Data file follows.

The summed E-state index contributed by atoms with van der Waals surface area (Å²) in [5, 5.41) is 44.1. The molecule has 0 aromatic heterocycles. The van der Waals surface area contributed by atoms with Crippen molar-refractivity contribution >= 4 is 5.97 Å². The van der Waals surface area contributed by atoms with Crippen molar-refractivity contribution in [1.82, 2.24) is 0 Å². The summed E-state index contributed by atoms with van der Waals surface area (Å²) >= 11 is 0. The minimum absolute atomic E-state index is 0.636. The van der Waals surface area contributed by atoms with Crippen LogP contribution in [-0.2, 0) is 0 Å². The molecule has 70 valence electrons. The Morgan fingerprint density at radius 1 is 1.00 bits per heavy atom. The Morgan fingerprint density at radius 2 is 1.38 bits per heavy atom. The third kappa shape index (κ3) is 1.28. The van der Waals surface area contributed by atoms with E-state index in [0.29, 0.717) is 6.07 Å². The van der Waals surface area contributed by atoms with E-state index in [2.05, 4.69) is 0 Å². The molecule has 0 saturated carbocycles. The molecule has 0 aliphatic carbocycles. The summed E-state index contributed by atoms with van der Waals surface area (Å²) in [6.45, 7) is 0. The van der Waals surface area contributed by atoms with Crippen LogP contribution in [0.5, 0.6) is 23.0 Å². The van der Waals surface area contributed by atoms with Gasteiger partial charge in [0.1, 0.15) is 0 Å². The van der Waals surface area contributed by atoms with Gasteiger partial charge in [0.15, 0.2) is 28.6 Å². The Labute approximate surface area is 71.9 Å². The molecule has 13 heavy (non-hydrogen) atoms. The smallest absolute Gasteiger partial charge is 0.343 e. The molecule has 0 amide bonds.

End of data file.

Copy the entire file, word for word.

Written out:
The summed E-state index contributed by atoms with van der Waals surface area (Å²) in [5, 5.41) is 44.1. The molecule has 0 aromatic heterocycles. The van der Waals surface area contributed by atoms with Crippen molar-refractivity contribution >= 4 is 5.97 Å². The van der Waals surface area contributed by atoms with Crippen molar-refractivity contribution in [1.82, 2.24) is 0 Å². The summed E-state index contributed by atoms with van der Waals surface area (Å²) >= 11 is 0. The minimum absolute atomic E-state index is 0.636. The van der Waals surface area contributed by atoms with Crippen LogP contribution in [-0.2, 0) is 0 Å². The molecule has 70 valence electrons. The Morgan fingerprint density at radius 1 is 1.00 bits per heavy atom. The Morgan fingerprint density at radius 2 is 1.38 bits per heavy atom. The third kappa shape index (κ3) is 1.28. The van der Waals surface area contributed by atoms with E-state index in [0.29, 0.717) is 6.07 Å². The van der Waals surface area contributed by atoms with E-state index in [2.05, 4.69) is 0 Å². The molecule has 0 saturated carbocycles. The molecule has 0 aliphatic carbocycles. The summed E-state index contributed by atoms with van der Waals surface area (Å²) in [6.45, 7) is 0. The van der Waals surface area contributed by atoms with Crippen LogP contribution in [0.5, 0.6) is 23.0 Å². The van der Waals surface area contributed by atoms with Gasteiger partial charge in [0.1, 0.15) is 0 Å². The van der Waals surface area contributed by atoms with Gasteiger partial charge in [0.15, 0.2) is 28.6 Å². The Labute approximate surface area is 71.9 Å². The molecule has 13 heavy (non-hydrogen) atoms. The smallest absolute Gasteiger partial charge is 0.343 e. The molecule has 0 amide bonds.